Tiny Sugar-Covered Bandaid Could Replace Needles For Vaccinations
Scientists at King's College London have developed a new way to administer vaccines, using a pain-free microneedle array.
Scientists at King’s College London have developed an injection-free vaccination that administers a dried live vaccine to the skin. The microneedle array is a small disc with lots of tiny needles made of sugar that dissolve when inserted into the skin, meaning less pain.
The dried microneedle vaccine was found to generate the same immune response as an injected liquid vaccine preserved at -80°c. As the dried live vaccine remains stable and effective at room temperature, it could eliminate the need for refrigeration.
This would make administering vaccines much more cost-effective and easier in developing countries, addressing the global vaccine challenge for diseases such as HIV and malaria. It would also remove safety risks from needle contamination and could lead to more people taking the vaccination due to it’s pain-free administration. Dr. Linda Klavinskis from the Peter Gorer Department of Immunobiology at King’s College London, said:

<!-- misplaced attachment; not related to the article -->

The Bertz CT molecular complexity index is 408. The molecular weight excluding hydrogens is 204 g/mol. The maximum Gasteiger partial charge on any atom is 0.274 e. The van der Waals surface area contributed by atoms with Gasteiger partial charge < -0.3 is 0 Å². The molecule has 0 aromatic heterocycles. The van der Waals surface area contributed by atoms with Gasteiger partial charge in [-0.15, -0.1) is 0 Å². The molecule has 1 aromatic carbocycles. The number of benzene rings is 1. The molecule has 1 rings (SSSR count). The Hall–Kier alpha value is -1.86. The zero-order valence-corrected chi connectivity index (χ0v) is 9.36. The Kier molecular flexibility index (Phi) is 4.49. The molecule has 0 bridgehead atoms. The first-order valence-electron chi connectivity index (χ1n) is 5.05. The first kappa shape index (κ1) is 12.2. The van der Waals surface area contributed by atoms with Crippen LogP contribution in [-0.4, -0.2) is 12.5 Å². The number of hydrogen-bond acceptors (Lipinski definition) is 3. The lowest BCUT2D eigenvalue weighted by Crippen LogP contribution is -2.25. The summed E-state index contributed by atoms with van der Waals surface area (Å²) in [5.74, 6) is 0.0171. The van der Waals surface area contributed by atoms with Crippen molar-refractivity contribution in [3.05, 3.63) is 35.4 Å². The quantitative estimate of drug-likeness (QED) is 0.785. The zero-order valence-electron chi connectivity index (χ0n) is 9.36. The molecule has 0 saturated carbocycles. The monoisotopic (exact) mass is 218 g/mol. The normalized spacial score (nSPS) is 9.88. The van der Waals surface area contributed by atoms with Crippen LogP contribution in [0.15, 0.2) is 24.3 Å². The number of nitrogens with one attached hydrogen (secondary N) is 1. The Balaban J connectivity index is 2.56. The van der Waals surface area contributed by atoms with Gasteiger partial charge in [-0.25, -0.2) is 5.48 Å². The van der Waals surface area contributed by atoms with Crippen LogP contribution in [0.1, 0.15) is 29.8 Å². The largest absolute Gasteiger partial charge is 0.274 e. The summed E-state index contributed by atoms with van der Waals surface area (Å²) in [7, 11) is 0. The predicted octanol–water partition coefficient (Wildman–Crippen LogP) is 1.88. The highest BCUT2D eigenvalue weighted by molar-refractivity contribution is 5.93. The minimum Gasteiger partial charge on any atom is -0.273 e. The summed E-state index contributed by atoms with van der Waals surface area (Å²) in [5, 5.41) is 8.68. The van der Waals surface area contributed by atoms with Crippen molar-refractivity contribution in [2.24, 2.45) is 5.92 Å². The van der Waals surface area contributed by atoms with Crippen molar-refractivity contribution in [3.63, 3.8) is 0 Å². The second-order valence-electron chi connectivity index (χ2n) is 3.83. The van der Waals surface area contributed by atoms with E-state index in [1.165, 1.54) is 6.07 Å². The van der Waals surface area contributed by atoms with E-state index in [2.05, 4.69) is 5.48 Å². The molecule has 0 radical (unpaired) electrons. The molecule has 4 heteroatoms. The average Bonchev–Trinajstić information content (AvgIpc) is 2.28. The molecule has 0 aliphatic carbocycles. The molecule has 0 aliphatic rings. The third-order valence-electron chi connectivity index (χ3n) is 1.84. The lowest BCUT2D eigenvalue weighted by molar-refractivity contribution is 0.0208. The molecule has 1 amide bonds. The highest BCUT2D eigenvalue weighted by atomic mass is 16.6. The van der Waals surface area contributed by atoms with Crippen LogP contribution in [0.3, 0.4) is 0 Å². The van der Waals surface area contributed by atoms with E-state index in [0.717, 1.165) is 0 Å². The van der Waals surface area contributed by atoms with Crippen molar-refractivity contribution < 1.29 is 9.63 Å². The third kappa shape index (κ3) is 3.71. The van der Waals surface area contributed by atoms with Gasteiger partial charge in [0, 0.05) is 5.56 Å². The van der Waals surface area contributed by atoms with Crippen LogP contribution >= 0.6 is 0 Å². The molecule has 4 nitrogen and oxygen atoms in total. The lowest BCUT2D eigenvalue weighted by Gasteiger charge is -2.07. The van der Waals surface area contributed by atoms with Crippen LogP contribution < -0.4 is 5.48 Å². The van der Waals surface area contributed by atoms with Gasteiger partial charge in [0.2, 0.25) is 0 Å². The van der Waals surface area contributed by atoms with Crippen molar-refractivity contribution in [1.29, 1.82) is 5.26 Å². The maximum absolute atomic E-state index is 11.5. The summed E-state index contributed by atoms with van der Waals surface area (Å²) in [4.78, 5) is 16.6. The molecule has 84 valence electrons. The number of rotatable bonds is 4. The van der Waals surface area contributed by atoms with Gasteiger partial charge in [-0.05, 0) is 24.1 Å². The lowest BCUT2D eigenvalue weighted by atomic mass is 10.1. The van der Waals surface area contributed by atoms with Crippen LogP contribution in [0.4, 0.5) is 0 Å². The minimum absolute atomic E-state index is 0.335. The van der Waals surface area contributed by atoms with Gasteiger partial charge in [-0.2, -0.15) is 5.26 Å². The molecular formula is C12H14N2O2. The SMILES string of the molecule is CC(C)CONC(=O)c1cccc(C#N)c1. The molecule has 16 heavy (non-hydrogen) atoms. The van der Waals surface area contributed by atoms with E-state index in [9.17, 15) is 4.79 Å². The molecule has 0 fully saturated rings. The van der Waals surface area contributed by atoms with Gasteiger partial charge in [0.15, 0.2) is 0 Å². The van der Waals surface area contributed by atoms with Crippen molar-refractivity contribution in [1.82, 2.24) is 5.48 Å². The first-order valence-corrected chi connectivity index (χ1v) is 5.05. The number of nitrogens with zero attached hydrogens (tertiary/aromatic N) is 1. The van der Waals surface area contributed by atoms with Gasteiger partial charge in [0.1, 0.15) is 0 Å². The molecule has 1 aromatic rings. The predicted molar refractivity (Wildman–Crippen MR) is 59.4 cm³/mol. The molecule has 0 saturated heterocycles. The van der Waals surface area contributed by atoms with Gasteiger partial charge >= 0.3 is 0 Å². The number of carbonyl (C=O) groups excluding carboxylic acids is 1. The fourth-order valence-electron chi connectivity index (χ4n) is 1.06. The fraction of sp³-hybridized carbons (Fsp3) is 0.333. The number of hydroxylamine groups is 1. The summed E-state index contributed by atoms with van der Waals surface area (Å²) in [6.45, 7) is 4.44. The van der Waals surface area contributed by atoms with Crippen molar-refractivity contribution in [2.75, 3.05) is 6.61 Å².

We have shown that it is possible to maintain the effectiveness of a live vaccine by drying it in sugar and applying it to the skin using microneedles – a potentially painless alternative to hypodermic needles. We have also uncovered the role of specific cells in the skin which act as a surveillance system, picking up the vaccine by this delivery system and kick-starting the body’s immune processes.